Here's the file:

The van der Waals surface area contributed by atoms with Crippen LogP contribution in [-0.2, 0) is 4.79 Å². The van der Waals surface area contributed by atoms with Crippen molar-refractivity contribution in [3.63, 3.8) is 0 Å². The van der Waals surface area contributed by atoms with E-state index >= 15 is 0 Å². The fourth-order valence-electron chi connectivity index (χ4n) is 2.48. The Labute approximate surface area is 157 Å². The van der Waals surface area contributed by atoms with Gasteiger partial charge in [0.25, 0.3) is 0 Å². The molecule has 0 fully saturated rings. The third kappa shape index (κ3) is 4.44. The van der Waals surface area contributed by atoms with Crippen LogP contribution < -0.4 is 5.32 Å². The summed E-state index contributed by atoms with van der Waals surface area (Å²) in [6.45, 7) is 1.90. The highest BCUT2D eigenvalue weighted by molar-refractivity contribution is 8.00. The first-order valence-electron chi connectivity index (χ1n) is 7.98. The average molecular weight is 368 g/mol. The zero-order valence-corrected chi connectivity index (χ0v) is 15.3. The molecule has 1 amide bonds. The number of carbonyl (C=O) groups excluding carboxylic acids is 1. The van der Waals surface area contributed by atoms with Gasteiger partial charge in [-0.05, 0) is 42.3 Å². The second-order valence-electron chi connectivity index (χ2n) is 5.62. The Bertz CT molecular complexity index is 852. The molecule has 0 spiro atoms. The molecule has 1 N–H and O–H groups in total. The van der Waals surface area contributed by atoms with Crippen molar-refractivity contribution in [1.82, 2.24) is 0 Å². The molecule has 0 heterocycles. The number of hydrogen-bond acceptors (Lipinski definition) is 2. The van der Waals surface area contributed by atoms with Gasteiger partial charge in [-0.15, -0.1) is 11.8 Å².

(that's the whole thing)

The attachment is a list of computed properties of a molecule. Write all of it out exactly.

The van der Waals surface area contributed by atoms with Crippen LogP contribution in [-0.2, 0) is 4.79 Å². The van der Waals surface area contributed by atoms with Crippen molar-refractivity contribution in [3.63, 3.8) is 0 Å². The van der Waals surface area contributed by atoms with E-state index >= 15 is 0 Å². The fourth-order valence-electron chi connectivity index (χ4n) is 2.48. The Labute approximate surface area is 157 Å². The van der Waals surface area contributed by atoms with Gasteiger partial charge in [0.25, 0.3) is 0 Å². The molecule has 0 fully saturated rings. The third kappa shape index (κ3) is 4.44. The van der Waals surface area contributed by atoms with Crippen LogP contribution < -0.4 is 5.32 Å². The summed E-state index contributed by atoms with van der Waals surface area (Å²) in [6.45, 7) is 1.90. The highest BCUT2D eigenvalue weighted by molar-refractivity contribution is 8.00. The first-order valence-electron chi connectivity index (χ1n) is 7.98. The average molecular weight is 368 g/mol. The zero-order valence-corrected chi connectivity index (χ0v) is 15.3. The molecule has 1 amide bonds. The number of carbonyl (C=O) groups excluding carboxylic acids is 1. The van der Waals surface area contributed by atoms with Gasteiger partial charge in [-0.05, 0) is 42.3 Å². The second-order valence-electron chi connectivity index (χ2n) is 5.62. The Bertz CT molecular complexity index is 852. The molecule has 0 spiro atoms. The molecule has 1 N–H and O–H groups in total. The van der Waals surface area contributed by atoms with Crippen molar-refractivity contribution in [1.82, 2.24) is 0 Å². The molecule has 0 heterocycles. The number of hydrogen-bond acceptors (Lipinski definition) is 2. The van der Waals surface area contributed by atoms with Gasteiger partial charge in [-0.15, -0.1) is 11.8 Å².